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Separating Anti-Aging Facts from Snake Oil

Posted by bmagnus On June - 10 - 2009

Searching for information on anti-aging online reveals some interesting things: conflicting information, ads for skin creams, an alphabet soup of supplements that might or might not do anything useful, research on the next “magic pill”, and the occasional voice in the wilderness encouraging healthy behaviors (stop smoking, eat a good diet, exercise).

The media, in their unrelenting quest to constantly deliver information, unwittingly makes matters worse, often through over-simplification of complicated scientific issues or presenting “not ready for prime time” research. Consider for example this item from the Huffington Post, citing normally respectable magazine Scientific American.  The first problem is that the “recent article” is a reprint from 2002 — as if no research has been done since then. It states that there is no fountain of youth.

Anti-aging is not some Peter Pan fantasy of never getting old, nor of “reversing the aging process”. Anti-aging is  about maintaining quality of life for as long as possible. It’s about staying as active and healthy as possible as we get older.

It’s almost amusing that the same voices telling us that there is no way to “prevent” the diseases of aging have no problems reminding us to take medication for chronic conditions to prevent complications: don’t do anything about the things that are known to cause diabetes, high blood pressure, high cholesterol — but once you have these conditions take your drugs so you don’t have a heart attack! Primary prevention keeps us from developing a disease in the first place. It enriches our quality of life, is usually cheaper than treating disease, and lengthens life. Secondary prevention treats the disease and prevents bad outcomes from chronic disease. It doesn’t change the fact that there is a life-shortening problem.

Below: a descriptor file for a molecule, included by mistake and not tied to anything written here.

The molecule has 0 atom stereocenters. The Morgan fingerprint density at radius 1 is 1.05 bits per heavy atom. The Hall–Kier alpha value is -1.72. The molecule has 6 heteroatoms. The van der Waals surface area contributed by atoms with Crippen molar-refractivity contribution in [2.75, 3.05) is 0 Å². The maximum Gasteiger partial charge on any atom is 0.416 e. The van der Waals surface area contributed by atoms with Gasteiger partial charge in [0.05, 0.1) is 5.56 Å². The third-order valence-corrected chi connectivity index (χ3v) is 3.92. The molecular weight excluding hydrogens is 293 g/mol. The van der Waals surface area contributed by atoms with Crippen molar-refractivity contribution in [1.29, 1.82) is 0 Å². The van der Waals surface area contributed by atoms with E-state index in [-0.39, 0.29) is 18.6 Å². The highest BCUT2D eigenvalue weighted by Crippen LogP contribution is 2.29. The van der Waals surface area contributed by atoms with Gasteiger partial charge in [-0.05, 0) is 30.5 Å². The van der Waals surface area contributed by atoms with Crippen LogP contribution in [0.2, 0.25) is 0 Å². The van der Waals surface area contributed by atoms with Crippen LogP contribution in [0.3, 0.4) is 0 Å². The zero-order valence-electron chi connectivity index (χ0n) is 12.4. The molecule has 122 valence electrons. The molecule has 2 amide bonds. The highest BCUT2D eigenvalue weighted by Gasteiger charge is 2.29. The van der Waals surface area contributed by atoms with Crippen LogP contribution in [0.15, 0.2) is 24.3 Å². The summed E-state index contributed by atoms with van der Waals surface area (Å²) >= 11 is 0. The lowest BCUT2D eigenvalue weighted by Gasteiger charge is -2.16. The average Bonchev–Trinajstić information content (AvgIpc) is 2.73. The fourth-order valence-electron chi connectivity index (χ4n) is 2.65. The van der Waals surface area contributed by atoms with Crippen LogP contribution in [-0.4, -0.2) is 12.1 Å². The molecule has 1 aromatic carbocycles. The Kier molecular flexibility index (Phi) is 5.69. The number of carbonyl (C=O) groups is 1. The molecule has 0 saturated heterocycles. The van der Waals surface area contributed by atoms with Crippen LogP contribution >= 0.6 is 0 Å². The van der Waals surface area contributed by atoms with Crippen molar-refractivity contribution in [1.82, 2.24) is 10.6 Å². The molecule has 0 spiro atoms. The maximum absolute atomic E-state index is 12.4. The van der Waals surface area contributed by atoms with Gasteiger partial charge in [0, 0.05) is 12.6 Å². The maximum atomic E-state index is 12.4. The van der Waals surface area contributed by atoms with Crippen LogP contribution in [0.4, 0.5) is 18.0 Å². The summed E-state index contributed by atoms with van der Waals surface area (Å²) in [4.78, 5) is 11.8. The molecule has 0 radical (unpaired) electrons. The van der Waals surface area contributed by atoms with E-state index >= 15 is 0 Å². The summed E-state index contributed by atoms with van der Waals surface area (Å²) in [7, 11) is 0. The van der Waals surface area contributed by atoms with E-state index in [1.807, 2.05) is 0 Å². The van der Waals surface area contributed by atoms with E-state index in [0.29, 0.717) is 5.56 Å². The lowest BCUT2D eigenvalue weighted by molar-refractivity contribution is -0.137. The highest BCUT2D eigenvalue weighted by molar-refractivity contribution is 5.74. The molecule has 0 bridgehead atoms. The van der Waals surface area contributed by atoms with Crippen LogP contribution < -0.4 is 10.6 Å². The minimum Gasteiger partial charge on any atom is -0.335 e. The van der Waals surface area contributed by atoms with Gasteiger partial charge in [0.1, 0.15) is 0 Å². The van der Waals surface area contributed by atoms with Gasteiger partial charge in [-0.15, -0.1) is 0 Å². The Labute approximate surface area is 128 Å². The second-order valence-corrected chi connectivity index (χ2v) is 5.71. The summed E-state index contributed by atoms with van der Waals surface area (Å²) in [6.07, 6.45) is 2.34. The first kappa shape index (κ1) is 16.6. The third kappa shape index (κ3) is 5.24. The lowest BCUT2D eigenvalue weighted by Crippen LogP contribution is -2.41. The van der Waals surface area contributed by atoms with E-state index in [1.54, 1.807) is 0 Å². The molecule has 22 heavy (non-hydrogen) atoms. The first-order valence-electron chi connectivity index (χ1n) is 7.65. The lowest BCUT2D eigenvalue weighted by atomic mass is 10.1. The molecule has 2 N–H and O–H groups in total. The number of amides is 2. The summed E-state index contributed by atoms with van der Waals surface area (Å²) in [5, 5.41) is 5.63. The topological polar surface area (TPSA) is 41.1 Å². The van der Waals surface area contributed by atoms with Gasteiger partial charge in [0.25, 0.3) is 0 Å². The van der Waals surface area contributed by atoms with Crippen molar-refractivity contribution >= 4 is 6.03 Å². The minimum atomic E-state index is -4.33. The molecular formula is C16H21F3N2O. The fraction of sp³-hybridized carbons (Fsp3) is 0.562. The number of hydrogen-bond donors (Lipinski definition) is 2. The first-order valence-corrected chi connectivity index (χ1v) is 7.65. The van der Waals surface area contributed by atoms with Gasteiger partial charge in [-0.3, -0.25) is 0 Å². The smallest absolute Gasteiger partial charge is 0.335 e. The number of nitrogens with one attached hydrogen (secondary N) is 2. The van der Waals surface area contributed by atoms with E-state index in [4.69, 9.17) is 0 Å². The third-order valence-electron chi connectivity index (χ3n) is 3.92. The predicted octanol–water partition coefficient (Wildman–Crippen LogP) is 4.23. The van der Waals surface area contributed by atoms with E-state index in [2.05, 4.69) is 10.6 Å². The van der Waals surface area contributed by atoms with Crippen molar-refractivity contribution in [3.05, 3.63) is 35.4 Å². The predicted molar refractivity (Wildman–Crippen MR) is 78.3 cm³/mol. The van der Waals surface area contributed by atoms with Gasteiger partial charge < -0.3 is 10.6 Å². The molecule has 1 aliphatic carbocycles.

As our nation debates exactly what “preventative health care means” as part of the health care debate, let’s keep in mind the difference between primary and secondary preventative medicine. Let’s make sure we don’t discount resources for primary prevention even if those things are labeled as “anti-aging” or some other buzzword in a effort to marginalize rational, proven techniques such as diet, exercise and the support of medical providers for those techniques.

The real snake oil being sold is that somehow only patented medications from big pharmaceutical houses can keep us healthy into old age.

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